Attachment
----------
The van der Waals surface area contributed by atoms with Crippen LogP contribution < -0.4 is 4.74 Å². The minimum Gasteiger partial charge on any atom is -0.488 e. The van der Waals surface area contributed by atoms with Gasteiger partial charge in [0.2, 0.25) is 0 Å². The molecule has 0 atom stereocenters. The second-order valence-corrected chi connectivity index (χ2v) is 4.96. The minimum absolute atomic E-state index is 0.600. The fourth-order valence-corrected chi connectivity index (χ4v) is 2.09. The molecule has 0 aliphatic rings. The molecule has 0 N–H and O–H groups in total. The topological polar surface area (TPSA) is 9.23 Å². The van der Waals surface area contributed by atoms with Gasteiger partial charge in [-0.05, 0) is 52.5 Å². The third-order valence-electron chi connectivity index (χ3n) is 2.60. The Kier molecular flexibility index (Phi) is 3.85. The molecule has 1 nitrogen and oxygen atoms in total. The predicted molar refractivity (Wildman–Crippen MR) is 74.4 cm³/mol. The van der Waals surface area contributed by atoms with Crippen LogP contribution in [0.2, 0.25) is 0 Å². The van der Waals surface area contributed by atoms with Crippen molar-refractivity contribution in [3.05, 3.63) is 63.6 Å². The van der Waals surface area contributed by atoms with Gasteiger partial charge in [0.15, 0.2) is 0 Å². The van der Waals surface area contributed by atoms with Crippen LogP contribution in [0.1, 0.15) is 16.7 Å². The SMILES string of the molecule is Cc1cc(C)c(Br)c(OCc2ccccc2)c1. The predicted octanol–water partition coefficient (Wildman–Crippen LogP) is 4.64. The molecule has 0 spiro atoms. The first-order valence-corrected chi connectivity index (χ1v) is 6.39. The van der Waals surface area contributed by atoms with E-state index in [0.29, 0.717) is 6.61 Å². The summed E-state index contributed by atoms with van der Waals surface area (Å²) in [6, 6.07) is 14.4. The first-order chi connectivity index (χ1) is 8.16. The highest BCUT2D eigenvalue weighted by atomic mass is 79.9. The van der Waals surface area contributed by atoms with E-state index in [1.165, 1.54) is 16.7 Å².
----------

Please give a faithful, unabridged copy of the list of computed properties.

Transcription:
The van der Waals surface area contributed by atoms with Crippen LogP contribution < -0.4 is 4.74 Å². The minimum Gasteiger partial charge on any atom is -0.488 e. The van der Waals surface area contributed by atoms with Gasteiger partial charge in [0.2, 0.25) is 0 Å². The molecule has 0 atom stereocenters. The second-order valence-corrected chi connectivity index (χ2v) is 4.96. The minimum absolute atomic E-state index is 0.600. The fourth-order valence-corrected chi connectivity index (χ4v) is 2.09. The molecule has 0 aliphatic rings. The molecule has 0 N–H and O–H groups in total. The topological polar surface area (TPSA) is 9.23 Å². The van der Waals surface area contributed by atoms with Gasteiger partial charge in [-0.05, 0) is 52.5 Å². The third-order valence-electron chi connectivity index (χ3n) is 2.60. The Kier molecular flexibility index (Phi) is 3.85. The molecule has 1 nitrogen and oxygen atoms in total. The predicted molar refractivity (Wildman–Crippen MR) is 74.4 cm³/mol. The van der Waals surface area contributed by atoms with Crippen LogP contribution in [0.2, 0.25) is 0 Å². The van der Waals surface area contributed by atoms with Crippen molar-refractivity contribution in [3.05, 3.63) is 63.6 Å². The van der Waals surface area contributed by atoms with Gasteiger partial charge in [0.15, 0.2) is 0 Å². The van der Waals surface area contributed by atoms with Crippen LogP contribution in [0.1, 0.15) is 16.7 Å². The SMILES string of the molecule is Cc1cc(C)c(Br)c(OCc2ccccc2)c1. The predicted octanol–water partition coefficient (Wildman–Crippen LogP) is 4.64. The molecule has 0 spiro atoms. The first-order valence-corrected chi connectivity index (χ1v) is 6.39. The van der Waals surface area contributed by atoms with E-state index in [0.29, 0.717) is 6.61 Å². The summed E-state index contributed by atoms with van der Waals surface area (Å²) in [6, 6.07) is 14.4. The first-order chi connectivity index (χ1) is 8.16. The highest BCUT2D eigenvalue weighted by atomic mass is 79.9. The van der Waals surface area contributed by atoms with E-state index in [1.165, 1.54) is 16.7 Å².